Trademark laws also cover product disparagement and tarnishment, or debasing the image of the product in the marketplace. Producers having a perspective on a brand it portrayal or comment must always get their facts straight. Trademark law can be used to stop a producer from making untrue statements about products and can prevent the use of a mark to create the impression of an endorsement where there is none.
Simply stated, a contract is an exchange of promises -- a bargain agreed upon by two or more persons. An example of a contract was discussed above when one asks for permission to use copy written works. Generally, it can either be written or oral. It's always easier to prove or recall the content of a written agreement. Therefore it's recommended to put everything in writing. It's not always possible to do this so there are few sub-optimal ways to do this.
Contemporaneous notes are pretty good documentation of a conversation but a confirming note strengthens the conversation. These can take the form of a thank you such as: “thank you for letting me use that photo on your website in my production that will be cablecast and webcast”; “thank you for giving me permission to film on your property on the 27th”; “I promise to return the property to the state we receive it” etc. Always keep a copy of any confirming e-mail, letter or note you send for later reference. If you don't send the letter, old notes are better than no record of a conversation at all. The further you get away from a formal contract, the higher the risk.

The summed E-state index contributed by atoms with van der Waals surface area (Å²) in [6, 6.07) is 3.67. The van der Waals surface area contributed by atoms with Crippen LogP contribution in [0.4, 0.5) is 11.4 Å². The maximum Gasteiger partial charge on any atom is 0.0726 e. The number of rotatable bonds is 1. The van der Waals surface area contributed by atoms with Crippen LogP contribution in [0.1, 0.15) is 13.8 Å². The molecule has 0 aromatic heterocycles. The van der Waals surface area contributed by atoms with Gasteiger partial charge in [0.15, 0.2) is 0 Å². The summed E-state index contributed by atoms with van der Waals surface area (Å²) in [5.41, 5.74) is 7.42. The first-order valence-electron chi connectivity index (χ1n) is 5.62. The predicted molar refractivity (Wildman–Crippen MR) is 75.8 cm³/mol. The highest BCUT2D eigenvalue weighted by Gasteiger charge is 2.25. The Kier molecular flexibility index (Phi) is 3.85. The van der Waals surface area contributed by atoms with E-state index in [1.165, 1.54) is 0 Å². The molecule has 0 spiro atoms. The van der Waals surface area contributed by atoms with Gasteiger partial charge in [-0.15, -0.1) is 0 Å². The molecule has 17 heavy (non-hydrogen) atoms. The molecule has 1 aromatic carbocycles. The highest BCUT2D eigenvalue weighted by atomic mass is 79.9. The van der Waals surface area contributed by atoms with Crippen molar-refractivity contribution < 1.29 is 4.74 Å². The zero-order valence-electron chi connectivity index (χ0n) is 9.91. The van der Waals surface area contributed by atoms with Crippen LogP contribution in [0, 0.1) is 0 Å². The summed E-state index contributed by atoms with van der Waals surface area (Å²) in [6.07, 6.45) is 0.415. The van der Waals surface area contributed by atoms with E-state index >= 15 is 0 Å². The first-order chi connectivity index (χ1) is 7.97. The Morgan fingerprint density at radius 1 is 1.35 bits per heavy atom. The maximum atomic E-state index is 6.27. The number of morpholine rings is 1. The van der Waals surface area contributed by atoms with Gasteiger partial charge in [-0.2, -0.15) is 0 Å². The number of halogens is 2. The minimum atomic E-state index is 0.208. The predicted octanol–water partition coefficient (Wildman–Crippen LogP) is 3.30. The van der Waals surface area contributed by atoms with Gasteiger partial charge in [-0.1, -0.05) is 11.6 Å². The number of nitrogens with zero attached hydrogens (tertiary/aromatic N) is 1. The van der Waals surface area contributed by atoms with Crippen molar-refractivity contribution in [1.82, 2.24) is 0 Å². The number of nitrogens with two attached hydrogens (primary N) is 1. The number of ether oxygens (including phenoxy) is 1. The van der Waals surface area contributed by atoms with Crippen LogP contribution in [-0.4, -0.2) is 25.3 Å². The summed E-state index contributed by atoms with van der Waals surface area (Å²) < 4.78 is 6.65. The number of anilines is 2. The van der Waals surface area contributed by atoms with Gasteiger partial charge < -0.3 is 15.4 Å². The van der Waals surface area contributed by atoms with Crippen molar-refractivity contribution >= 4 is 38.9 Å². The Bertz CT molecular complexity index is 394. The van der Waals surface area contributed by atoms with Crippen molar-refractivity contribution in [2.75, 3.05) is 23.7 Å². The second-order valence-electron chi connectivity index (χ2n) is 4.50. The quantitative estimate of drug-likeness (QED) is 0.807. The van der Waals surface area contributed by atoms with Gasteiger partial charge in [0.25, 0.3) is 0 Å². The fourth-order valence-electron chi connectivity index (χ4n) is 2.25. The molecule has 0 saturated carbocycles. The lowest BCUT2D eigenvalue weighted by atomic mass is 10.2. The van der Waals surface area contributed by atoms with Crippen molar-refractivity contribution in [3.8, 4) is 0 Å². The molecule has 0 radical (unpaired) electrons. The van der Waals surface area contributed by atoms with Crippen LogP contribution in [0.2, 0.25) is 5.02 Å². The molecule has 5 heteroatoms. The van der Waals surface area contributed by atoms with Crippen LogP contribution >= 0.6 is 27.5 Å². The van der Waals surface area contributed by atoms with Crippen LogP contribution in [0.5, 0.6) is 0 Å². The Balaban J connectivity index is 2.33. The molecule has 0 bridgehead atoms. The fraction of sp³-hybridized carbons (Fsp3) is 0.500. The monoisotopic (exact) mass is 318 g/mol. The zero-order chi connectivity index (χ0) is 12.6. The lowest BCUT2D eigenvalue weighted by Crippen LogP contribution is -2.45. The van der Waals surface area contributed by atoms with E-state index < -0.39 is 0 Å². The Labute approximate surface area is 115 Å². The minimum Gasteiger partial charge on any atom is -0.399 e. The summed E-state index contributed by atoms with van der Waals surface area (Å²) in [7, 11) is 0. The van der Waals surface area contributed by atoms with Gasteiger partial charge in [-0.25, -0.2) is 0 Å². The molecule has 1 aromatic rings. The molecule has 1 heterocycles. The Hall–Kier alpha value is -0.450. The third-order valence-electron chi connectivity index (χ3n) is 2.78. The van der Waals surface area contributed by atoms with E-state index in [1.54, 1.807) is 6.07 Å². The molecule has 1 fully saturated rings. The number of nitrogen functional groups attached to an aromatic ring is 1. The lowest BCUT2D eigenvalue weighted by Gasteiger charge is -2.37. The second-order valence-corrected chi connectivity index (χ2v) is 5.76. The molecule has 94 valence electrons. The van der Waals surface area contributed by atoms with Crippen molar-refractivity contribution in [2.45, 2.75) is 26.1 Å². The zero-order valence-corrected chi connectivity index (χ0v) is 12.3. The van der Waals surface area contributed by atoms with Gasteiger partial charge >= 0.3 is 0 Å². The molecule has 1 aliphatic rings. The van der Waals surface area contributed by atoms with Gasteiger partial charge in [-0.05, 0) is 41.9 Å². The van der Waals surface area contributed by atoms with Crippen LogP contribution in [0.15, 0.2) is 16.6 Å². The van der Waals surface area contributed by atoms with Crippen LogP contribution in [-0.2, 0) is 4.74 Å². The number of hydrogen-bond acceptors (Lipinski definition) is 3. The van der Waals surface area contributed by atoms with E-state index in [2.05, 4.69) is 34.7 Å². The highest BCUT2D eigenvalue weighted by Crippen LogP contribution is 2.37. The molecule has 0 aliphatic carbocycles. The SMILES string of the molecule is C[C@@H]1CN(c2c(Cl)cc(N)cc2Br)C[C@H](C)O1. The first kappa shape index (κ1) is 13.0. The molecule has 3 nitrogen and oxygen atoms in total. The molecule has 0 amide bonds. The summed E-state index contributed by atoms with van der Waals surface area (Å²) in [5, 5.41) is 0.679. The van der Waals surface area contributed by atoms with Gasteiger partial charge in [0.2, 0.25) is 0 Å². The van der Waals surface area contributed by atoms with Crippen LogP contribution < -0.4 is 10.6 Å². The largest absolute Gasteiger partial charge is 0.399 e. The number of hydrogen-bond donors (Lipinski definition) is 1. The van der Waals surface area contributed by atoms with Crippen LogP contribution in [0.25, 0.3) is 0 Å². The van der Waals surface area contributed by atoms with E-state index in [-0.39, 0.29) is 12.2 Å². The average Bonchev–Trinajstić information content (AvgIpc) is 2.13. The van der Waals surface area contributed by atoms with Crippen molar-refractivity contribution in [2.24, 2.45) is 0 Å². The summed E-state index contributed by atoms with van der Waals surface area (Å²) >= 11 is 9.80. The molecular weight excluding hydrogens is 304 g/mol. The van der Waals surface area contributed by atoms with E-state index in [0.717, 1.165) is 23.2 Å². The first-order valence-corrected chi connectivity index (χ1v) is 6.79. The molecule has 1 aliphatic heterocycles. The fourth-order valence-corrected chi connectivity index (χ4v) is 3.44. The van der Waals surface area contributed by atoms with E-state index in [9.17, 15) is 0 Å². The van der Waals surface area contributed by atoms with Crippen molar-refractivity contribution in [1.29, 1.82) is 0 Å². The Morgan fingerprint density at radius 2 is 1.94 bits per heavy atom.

A breach of contract occurs when one of the parties to the agreement doesn't follow through with what was promised. For example, when you borrow video equipment from your community media outlet you agree to return it subject only to minor and ordinary wear. You would breach the contract if you did not return the equipment or if the equipment was damaged when you returned it. You also breach a contract by making and selling DVD’s that include music only licensed for broadcast.